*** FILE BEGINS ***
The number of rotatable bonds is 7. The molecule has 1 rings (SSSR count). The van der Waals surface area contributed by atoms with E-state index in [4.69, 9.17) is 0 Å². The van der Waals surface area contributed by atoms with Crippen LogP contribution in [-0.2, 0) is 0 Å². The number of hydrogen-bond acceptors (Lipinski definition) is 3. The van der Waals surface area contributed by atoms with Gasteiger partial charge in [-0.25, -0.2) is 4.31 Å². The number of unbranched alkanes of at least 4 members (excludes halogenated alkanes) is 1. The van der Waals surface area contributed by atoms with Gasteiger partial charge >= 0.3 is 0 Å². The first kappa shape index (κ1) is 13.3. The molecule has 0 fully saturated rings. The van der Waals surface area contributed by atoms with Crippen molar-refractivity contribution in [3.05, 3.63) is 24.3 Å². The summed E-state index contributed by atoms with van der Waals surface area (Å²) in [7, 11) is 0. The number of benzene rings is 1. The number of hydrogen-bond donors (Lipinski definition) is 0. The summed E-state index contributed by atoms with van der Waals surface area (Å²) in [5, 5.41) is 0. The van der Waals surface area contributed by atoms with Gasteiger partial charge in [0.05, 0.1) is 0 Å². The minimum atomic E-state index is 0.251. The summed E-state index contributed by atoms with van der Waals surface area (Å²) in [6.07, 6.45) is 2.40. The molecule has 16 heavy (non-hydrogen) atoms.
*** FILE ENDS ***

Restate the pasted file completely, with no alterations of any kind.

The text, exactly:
The number of rotatable bonds is 7. The molecule has 1 rings (SSSR count). The van der Waals surface area contributed by atoms with E-state index in [4.69, 9.17) is 0 Å². The van der Waals surface area contributed by atoms with Crippen LogP contribution in [-0.2, 0) is 0 Å². The number of hydrogen-bond acceptors (Lipinski definition) is 3. The van der Waals surface area contributed by atoms with Gasteiger partial charge in [-0.25, -0.2) is 4.31 Å². The number of unbranched alkanes of at least 4 members (excludes halogenated alkanes) is 1. The van der Waals surface area contributed by atoms with Gasteiger partial charge >= 0.3 is 0 Å². The first kappa shape index (κ1) is 13.3. The molecule has 0 fully saturated rings. The van der Waals surface area contributed by atoms with Crippen molar-refractivity contribution in [3.05, 3.63) is 24.3 Å². The summed E-state index contributed by atoms with van der Waals surface area (Å²) in [7, 11) is 0. The number of benzene rings is 1. The number of hydrogen-bond donors (Lipinski definition) is 0. The summed E-state index contributed by atoms with van der Waals surface area (Å²) in [5, 5.41) is 0. The van der Waals surface area contributed by atoms with Gasteiger partial charge in [0.05, 0.1) is 0 Å². The minimum atomic E-state index is 0.251. The summed E-state index contributed by atoms with van der Waals surface area (Å²) in [6.07, 6.45) is 2.40. The molecule has 16 heavy (non-hydrogen) atoms.